Missing the Movement
I have never found the pendulum metaphor particularly useful, since pendulums swing as far to the right as to the left, and politics is obviously not like that. We have had over 30 years in which all the momentum has been on the right, and the leftward swing of the 1960s has been more than equaled. Politically and ideologically, the shift has been very great; the whole country has moved rightward; every argument starts from a different place than it did 30 or 50 years ago. On a whole range of issues, it is extraordinarily difficult to make any headway: on the state’s obligation to provide health care (without the mediation of profit-seeking insurance companies), on the importance of unions, on a decent environmental policy (and a decent regard for the wellbeing of future generations), and even, in the midst of the recession, on the importance of job creation. November 2008 may have been the beginning of a reversal, the pendulum swinging leftward again. Maybe. But it looks right now like a very weak swing.
1993 doesn’t seem so different, but the ’30s and the ’60s were very different. In those decades there was a vibrant left politics, a movement politics, a grassroots politics, which doesn‘t exist today. The labor movement, the civil rights movement, the antiwar movement–all these drove politics leftward. By contrast, Obama’s liberalism has no base. I am sure that surveys would show that he has a lot of support on the issues, maybe even majority support, but this is the kind of support that manifests itself almost entirely in opinion polls, not in the streets or in union halls and churches. What is necessary for a strong leftward pendulum swing is some form of mass mobilization. In addition to the people who tell pollsters that they would like, or would have liked, say, an extension of Medicare to people in their 50s, there have to be people who go to meetings, march in demonstrations, organize in their communities, raise money, and make enough noise so that politicians start worrying about their re-election. The right has been mobilized in exactly that way, at the base, for decades now–through the evangelical churches, the National Rifle Association, the anti-abortion movement, and much more. But since the right also has corporate power and vast amounts of money on its side, mobilization is less critical for it. For the left, it is everything. The only advantage we have is numbers–or, that’s the advantage we used to have.
What happened to that advantage? I think we all know. Starting with the antiwar movement of the ’60s, the left constituency divided in a pretty radical way: on one side, the liberal, secular, well-educated cosmopolitans and on the other side, the religious, socially conservative, working-class patriots. Bill Clinton and Barack Obama managed in different ways to bring these two groups together, at least to some extent, but only as an electoral coalition, not as a cohesive political force able to mobilize its members between elections. Is cohesion and mobilization even possible today? If not, we are likely to have more presidents like Clinton and Obama, who can win elections but cannot enact anything more than a highly compromised version of their own agenda–which is not, in any case, a strong left agenda.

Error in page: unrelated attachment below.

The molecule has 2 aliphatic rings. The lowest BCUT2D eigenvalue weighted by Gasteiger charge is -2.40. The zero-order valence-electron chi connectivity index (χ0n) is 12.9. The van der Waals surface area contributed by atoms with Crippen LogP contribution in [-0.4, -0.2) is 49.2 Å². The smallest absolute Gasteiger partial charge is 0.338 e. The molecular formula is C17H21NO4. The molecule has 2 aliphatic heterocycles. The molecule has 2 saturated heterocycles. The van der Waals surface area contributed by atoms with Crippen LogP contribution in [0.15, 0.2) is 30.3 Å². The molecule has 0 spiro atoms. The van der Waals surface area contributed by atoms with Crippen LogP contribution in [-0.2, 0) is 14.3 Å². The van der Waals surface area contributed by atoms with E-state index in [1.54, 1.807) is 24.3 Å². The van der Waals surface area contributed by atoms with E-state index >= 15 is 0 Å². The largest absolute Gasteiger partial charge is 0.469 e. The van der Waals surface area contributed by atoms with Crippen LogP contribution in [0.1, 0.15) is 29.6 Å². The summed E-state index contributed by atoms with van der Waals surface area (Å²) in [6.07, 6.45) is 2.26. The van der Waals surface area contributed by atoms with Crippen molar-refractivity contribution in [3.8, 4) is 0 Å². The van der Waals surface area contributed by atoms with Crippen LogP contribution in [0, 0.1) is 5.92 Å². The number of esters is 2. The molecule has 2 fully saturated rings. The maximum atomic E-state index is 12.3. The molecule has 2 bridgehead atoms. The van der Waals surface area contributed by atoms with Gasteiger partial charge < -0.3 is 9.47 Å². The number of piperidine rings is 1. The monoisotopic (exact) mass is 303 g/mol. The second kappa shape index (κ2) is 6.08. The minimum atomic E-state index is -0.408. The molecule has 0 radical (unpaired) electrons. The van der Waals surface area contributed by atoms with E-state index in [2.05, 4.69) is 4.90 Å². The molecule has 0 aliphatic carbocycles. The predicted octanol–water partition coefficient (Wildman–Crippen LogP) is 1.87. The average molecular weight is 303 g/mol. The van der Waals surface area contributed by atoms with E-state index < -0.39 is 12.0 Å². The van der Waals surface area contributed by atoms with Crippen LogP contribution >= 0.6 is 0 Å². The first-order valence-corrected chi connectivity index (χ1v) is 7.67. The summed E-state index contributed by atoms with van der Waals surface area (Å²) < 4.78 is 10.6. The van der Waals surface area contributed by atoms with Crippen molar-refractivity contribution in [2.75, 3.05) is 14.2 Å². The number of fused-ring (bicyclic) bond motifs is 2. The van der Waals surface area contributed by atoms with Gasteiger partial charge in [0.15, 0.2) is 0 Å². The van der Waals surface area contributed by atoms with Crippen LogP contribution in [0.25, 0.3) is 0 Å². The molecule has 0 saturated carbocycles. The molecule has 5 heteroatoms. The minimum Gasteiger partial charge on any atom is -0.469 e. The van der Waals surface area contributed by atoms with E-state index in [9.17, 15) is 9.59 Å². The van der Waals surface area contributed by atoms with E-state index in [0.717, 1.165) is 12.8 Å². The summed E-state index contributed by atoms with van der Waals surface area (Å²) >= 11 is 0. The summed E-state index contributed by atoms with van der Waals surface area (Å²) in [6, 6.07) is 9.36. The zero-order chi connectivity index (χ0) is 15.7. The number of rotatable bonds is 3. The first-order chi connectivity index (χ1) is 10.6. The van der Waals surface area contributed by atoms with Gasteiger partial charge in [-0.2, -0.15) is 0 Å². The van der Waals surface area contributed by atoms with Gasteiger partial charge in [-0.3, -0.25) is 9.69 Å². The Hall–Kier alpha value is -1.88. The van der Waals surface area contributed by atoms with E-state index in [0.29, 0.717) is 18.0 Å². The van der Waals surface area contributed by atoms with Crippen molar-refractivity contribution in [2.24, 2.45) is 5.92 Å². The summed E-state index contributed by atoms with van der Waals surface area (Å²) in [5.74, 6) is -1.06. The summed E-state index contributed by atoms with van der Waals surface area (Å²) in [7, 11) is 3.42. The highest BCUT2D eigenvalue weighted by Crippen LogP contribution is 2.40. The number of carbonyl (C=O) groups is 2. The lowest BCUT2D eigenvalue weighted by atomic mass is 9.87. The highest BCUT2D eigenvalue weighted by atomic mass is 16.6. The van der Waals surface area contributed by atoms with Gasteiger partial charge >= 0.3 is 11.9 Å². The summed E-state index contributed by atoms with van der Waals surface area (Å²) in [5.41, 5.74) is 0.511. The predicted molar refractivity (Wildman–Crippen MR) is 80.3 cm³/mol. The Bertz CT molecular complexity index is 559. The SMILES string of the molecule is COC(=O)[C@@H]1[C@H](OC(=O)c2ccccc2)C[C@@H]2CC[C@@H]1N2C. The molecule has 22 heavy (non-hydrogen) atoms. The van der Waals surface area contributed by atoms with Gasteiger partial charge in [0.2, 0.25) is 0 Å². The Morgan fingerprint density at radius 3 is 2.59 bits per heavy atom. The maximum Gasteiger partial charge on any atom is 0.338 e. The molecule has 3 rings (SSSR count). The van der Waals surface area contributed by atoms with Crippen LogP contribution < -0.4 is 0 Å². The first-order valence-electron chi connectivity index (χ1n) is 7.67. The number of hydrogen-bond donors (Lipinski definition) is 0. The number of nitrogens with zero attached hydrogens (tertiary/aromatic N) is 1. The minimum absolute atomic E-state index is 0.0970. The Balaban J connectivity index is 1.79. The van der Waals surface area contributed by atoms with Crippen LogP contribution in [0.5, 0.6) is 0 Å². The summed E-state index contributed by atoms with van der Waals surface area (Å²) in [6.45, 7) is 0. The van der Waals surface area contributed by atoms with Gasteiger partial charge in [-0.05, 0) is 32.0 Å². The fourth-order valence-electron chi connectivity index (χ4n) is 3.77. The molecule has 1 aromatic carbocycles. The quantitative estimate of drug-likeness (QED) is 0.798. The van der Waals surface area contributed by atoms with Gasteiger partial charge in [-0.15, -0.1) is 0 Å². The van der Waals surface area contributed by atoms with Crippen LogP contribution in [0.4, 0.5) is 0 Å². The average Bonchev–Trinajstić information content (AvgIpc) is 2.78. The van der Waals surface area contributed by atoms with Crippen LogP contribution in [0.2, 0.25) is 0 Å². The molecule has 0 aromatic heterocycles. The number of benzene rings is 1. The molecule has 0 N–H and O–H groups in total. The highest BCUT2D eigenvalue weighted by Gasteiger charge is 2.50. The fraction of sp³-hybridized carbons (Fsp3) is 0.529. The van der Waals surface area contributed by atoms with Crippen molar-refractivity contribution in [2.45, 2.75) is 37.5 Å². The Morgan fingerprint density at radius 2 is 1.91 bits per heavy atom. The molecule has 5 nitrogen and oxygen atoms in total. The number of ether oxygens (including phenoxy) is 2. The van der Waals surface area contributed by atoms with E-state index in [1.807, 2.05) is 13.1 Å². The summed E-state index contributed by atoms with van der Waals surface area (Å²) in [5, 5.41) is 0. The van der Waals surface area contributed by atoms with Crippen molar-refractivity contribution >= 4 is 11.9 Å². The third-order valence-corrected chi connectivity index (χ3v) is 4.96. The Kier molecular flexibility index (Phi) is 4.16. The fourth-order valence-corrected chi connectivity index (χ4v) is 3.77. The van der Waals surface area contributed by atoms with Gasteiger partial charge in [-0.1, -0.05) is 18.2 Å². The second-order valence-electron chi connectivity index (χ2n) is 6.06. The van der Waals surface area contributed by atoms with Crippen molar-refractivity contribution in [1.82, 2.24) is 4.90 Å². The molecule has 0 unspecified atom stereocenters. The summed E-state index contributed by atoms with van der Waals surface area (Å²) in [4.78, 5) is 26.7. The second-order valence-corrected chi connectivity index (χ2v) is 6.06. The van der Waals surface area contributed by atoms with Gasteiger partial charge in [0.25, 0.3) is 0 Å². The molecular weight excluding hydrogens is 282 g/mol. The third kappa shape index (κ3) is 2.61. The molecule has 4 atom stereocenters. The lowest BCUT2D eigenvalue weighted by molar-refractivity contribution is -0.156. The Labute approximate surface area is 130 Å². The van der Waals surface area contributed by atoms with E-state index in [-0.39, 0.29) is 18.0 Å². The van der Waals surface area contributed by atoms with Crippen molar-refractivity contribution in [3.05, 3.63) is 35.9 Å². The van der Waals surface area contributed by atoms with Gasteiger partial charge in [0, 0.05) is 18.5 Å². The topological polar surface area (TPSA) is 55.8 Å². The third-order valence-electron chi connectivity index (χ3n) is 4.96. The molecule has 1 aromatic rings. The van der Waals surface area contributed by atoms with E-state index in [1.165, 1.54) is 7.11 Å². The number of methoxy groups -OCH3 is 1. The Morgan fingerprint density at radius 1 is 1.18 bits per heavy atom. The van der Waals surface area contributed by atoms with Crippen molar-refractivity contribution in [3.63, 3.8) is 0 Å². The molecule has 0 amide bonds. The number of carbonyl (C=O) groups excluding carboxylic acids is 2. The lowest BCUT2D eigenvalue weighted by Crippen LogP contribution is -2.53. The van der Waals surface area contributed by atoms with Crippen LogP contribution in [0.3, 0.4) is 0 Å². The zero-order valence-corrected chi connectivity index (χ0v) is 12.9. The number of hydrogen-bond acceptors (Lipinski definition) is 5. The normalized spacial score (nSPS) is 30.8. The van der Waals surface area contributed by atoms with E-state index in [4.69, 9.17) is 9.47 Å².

This is an incrementalist time, and the crucial thing is to get the increments right. The economic crisis and the two wars that Obama inherited make this difficult for our embattled president–and the fierceness of the opposition, which I don’t think he expected, makes things even harder. Obama certainly believed everything he said about reconciliation; he thought that he could at least take the edge off the bitter partisanship of Washington politics. Obviously he hasn’t been able to do that, and now every step forward, including the small steps, will require a bloody fight. Meanwhile, the costs of the stimulus and of the wars leave the President very little money for social experiments. He has to move forward with health care and the environment and education even if he can only move slowly, much more slowly than he hoped. This is one form of incrementalism, and what is important is that each move open the way for further moves–no dead ends!
But there is another kind of incrementalism that we need to think about, on the margins, alongside the big issues. I mean things like putting some aggressive liberal/leftists on the National Labor Relations Board, or pushing through small changes in the labor laws that would make union organizing easier, or using federal funds in small amounts to strengthen the kinds of community organizations that the president once worked for, or creating a liberal/left version of Bush’s “faith-based welfare”–enabling local communities, unions, and different sorts of NGOs, as well as churches, to organize family services and mutual aid. This sort of thing is base-building for the future. It can be very quiet and still be effective; its point is simply to loosen the “limits of progressive governance,” so that a Democratic president years from now can do more than Obama can do today.
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